Wednesday, January 13, 2010

Post Script

I'm back in the United States with a laundry list of things I don't want to forget. They're pretty small, looking back, but small is still something.

Пузата Хата aka Puzata Hata. Although I generally shy away from huge restaurant chains, this place was a food haven for us. Most restaurants either had an "English" menu (sometimes so roughly translated that it still seemed to be another language) or we could point to a picture and gesture about what to order, but that always came with a degree of embarrassment, putting ourselves on display as non-speaking tourists. Puzata Hata is buffet/cafeteria-style, so we could just walk down the line with our trays and pick up dishes of whatever looked good. Other perks: a warm, clean place to hang out for as long as we wanted (sometimes hours) without the workers getting grumpy with us,  decent prices. I think my Puzata Hata visits averaged out to about once a week.

One night my sister went to bed early, wishing me good-night in English and then wishing her mom good-night, "Спокойной ночи." This is one of those phrases that plays on repeat in my head, so I can say it pretty well, so after Lesya said спокойной ночи to her mom, I thought I'd try it out. I smiled and said it to Lesya as she shut the door, but before she could leave, her mom started laughing and talking to her. I didn't understand, but Lesya told me, "She says you are a parrot." I can just see this Ukrainian mother, with her little American repeating phrases like a bird. I don't know who laughed more, me or her.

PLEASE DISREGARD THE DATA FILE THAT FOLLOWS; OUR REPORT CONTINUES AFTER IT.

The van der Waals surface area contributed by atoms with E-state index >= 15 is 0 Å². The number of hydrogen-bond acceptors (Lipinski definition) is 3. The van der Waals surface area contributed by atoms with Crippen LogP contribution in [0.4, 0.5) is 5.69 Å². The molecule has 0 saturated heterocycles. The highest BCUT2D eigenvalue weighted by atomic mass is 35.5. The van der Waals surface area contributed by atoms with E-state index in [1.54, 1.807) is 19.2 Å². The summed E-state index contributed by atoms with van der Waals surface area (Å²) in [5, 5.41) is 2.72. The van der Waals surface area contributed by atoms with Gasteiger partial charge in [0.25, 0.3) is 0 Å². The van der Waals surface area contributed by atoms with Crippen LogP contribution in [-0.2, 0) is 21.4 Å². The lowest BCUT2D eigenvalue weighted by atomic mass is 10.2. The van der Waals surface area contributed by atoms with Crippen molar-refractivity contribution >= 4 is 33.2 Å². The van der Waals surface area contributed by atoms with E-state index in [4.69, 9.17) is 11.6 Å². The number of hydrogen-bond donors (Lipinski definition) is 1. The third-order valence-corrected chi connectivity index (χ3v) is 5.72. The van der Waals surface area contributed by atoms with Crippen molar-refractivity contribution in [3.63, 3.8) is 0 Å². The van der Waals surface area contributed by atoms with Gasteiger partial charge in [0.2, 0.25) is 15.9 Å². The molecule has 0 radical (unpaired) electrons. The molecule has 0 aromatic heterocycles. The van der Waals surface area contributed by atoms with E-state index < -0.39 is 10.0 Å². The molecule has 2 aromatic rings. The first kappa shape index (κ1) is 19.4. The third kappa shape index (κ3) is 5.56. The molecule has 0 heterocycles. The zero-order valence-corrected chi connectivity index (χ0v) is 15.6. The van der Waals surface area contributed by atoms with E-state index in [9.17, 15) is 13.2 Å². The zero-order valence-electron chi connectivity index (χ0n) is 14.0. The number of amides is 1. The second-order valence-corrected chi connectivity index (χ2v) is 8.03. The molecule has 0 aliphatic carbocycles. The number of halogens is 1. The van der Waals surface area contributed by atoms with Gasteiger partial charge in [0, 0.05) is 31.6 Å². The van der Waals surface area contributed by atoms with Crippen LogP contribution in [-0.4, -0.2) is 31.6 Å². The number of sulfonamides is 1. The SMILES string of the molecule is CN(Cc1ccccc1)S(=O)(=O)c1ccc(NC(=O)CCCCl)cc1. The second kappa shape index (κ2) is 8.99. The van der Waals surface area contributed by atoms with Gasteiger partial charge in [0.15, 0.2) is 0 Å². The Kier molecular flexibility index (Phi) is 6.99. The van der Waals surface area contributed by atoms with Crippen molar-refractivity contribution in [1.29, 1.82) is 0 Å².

I sat next to an old woman on the bus, and when she tried to ask me a question I had to admit to speaking only English. Like everybody else who I tell "I only speak English," she chattered at me some more in Ukrainian, hoping to make me understand. I smiled, shook my head, and told her "English" again. She smiled and asked me if I spoke Russian, and I answered, "Нет." She laughed and asked, "Deutsch?" With gestures and a lot of laughing, we had a whole conversation, even though we shared no common language.

Russian classes for the teachers were supposed to be weekly, but between the swine flu scare and a lack of communication, we ended up having only 5 or 6 lessons. An older Ukrainian lady, Tania, came around to each school for an hour each week. Since Jill and Lynsie, the other teachers at my school, didn't show up for the lessons half the time, I had one-on-one Russian lessons with Tania. These usually consisted of flashcard practice, reading out loud, conversation practice, and answering questions like "Where is the park?" with "The park is to the left." Tania wrote out by hand information and phrases for us to study, and on the last day even gave us a cd of Russian and Ukrainian music. On her way out the door for the last time, she looked me in the eye and said, "Alena, be happy." Then she looked around, making sure the others couldn't hear, and furtively whispered, "You are my favorite! Shhh!"

From what I gather, this is the general opinion of Ukraine's prime minister, Юлiя Тимошенко:

 This is what she looks like with her face attached:

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